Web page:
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|Index||22 reviews in total|
...because if it were more widely distributed, more people would
be aware of
the shattering effects of poverty and the dilemmas of the "working poor"
the USA. We can't have that, can we?
The film, as others have said, is a gripping and sad picture of a decline into destitution. Mare Winningham is terrific.
I watched this movie on Lifetime about eight years ago, and it still left an impression on me even still today. The struggle with homelessness is not a fun one, for I know first hand. Mare Winningham gives and excellent and very, very sad performance in this film. It just seems that all the odds are against her, and she's left to make some very rash decisions. You just want so much to help people like this out in the time of need, but have to stand by as helpless as they are. This movie should be recommended as a standard for all to watch, as we are all one paycheck away from the shelter, or even the doorways in our streets. This should not be happening in the greatest country the world has ever known.
This movie is still relevant after 18 years. The characters in the
movie would face the same problems today. The movie drives home the
point of how homelessness can happen and how hard it is to recover or
break the cycle of poverty.
Not only does this movie show how someone can fall into homelessness and poverty and how that devastates a family, it actually inspired someone to DO something about homelessness.
An Ursuline sister, Margaret Scheetz, in Youngstown Ohio, saw the movie and was inspired to start a program for homeless women with children. The program, Beatitude House, provides transitional housing for homeless women while they pursue a full-time education. It also provides counseling, parenting programs, case management, group counseling and budgeting education.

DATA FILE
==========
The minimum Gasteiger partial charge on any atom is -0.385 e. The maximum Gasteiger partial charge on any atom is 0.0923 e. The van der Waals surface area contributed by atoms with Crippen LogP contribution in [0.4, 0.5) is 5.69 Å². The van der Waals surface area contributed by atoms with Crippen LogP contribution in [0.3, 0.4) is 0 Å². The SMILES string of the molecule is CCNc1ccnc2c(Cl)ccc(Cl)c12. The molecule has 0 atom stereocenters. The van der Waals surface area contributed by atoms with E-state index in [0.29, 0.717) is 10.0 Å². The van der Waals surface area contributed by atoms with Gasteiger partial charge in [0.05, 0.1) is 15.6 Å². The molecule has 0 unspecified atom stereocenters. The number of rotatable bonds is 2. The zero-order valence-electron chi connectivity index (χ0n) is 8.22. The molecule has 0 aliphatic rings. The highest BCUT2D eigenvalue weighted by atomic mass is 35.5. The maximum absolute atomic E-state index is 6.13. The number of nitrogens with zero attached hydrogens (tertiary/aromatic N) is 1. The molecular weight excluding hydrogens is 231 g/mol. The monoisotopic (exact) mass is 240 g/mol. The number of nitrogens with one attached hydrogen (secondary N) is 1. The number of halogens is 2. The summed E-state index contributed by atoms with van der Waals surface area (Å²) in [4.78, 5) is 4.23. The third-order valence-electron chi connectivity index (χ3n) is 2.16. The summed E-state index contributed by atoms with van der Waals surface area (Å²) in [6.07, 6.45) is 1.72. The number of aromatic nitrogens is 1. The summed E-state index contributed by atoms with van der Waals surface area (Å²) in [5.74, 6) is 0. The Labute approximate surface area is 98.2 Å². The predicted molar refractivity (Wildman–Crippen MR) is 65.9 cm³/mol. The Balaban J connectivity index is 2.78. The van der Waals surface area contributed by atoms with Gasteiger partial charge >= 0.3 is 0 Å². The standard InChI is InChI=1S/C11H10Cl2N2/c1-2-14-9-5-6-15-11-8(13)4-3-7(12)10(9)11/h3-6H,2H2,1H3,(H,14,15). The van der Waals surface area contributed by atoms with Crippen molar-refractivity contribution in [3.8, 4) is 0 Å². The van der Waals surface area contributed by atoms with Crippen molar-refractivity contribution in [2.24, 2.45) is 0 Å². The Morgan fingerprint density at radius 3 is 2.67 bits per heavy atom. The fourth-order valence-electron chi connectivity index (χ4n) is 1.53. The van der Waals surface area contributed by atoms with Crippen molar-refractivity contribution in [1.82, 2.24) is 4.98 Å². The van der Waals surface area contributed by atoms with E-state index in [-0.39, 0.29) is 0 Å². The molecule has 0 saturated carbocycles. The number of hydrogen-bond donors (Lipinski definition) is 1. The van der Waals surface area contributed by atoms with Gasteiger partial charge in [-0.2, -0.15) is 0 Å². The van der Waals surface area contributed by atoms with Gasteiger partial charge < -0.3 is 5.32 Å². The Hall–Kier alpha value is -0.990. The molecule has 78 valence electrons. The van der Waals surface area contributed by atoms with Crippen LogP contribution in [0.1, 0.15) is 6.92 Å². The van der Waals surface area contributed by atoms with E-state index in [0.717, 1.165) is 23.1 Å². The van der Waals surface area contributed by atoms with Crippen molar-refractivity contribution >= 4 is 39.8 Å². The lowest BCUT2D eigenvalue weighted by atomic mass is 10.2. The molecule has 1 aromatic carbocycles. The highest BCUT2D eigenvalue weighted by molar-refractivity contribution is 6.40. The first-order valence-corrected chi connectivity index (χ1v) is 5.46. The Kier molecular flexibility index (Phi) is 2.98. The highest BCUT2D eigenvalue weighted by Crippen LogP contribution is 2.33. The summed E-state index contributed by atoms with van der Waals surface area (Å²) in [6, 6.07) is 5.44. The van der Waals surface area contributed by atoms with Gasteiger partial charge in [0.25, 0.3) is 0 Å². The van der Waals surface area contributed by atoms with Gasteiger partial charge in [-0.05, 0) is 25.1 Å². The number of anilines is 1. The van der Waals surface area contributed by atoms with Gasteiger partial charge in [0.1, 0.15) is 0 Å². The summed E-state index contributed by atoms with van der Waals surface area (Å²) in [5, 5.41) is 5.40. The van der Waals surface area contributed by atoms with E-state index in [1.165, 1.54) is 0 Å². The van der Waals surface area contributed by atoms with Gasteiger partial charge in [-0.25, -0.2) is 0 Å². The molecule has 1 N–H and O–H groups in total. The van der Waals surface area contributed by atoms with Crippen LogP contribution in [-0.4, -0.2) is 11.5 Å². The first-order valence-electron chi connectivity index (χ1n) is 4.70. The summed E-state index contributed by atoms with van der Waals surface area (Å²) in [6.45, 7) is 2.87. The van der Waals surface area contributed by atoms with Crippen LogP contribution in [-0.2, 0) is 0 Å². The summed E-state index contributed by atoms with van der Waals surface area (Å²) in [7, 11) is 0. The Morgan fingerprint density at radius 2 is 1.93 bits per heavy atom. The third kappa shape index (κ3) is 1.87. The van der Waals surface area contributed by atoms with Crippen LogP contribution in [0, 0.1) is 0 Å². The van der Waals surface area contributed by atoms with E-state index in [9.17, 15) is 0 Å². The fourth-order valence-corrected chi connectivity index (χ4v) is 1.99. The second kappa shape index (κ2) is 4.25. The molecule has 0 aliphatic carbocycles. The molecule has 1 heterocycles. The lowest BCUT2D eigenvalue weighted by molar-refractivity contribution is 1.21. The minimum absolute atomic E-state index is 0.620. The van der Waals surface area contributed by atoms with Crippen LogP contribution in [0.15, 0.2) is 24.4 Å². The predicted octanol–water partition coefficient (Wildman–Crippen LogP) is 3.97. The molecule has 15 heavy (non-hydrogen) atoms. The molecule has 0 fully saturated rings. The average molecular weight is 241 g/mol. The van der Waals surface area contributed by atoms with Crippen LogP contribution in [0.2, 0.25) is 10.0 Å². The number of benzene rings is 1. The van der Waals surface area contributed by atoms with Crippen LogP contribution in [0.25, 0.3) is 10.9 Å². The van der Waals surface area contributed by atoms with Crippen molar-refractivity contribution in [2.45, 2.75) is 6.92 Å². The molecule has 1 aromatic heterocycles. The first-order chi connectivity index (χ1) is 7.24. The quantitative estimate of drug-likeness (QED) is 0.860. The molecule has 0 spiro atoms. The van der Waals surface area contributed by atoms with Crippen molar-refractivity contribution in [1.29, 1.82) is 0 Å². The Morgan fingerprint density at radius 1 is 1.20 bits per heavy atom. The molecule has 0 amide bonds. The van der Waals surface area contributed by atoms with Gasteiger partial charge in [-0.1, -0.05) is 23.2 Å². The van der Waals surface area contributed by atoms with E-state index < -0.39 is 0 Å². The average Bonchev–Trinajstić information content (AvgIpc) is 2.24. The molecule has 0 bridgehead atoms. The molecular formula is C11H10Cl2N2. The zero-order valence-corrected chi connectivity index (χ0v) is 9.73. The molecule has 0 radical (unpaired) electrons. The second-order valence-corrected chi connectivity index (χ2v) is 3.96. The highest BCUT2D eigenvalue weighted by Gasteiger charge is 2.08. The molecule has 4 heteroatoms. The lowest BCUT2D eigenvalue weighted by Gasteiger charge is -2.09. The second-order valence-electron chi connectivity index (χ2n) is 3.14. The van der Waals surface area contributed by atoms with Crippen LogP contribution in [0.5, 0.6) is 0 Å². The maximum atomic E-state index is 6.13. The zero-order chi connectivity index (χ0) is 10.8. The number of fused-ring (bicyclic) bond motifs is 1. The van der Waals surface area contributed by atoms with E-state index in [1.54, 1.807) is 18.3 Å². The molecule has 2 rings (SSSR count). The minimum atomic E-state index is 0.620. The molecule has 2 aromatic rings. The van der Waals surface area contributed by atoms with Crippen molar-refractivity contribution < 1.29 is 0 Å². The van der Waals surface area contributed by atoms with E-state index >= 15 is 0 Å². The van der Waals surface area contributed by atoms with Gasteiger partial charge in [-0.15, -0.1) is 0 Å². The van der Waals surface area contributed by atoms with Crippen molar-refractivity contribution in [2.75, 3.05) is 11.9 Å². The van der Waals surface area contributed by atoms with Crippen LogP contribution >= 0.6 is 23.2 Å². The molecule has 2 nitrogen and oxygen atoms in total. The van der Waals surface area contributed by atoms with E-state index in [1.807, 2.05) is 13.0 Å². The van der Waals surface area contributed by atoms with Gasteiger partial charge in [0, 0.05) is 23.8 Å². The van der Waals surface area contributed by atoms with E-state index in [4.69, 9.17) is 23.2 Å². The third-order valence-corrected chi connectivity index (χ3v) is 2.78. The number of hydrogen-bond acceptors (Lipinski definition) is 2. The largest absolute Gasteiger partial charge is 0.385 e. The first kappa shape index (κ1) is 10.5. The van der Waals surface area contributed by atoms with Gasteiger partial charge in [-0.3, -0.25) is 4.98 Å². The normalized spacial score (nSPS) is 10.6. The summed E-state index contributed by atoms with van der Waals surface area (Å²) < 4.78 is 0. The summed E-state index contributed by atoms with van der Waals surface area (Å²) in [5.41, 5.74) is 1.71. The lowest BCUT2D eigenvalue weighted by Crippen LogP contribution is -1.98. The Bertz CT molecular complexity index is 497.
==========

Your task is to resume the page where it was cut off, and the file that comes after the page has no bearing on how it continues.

The program started in 1991 with one apartment; it now has 24 apartments in Youngstown and 7 in Warren, Ohio. Beatitude House now includes an education and career preparation program for disadvantaged women, and has added a permanent supportive housing program for disabled homeless women or women who have disabled children. (More information is available at www.beatitudehouseonline.org.)
So, Thank You Mare Winningham, D. Michael Nemec (the writer), and everyone who produced or acted in this movie. Your work has truly changed lives.
I usually hate made-for-TV movies, but this one is excellent (yeah, and
extremely depressing, but it's eye-opening). Mare Winningham is first-rate
as a single mother caught in a cycle of homelessness and poverty with her
young daughter after they're abandoned by the father and thrown out of
apartment. The scripter offers no easy way outs or fairy tale endings for
these two and the film is surprisingly tough and real. It also does an
admirable job illustrating how finding employment, a home and a sense of
dignity are next to impossible if you're stuck out on the streets starting
from scratch. It's really one of those movies with a most important,
life-affirming message--don't for a second take what you have or the
in your life for granted. Harrowing stuff.
For the video inquiry--It was released on video (from WorldVision), but yeah, it's a b*tch to find. (I got my copy used at a video store).
Score: 9 out of 10.
A complaint against poverty. Even more gripping than its portrayal of the sad situation in which the woman finds herself is the hopelessness of it, as can for be heard in her remark 'without a house I cannot get a job and without a job I cannot get a house.' The movie provides no answers, but that is a strength more than a weakness, making the viewer even more aware of the seriousness of the problem at hand. It does make for a sad movie, though.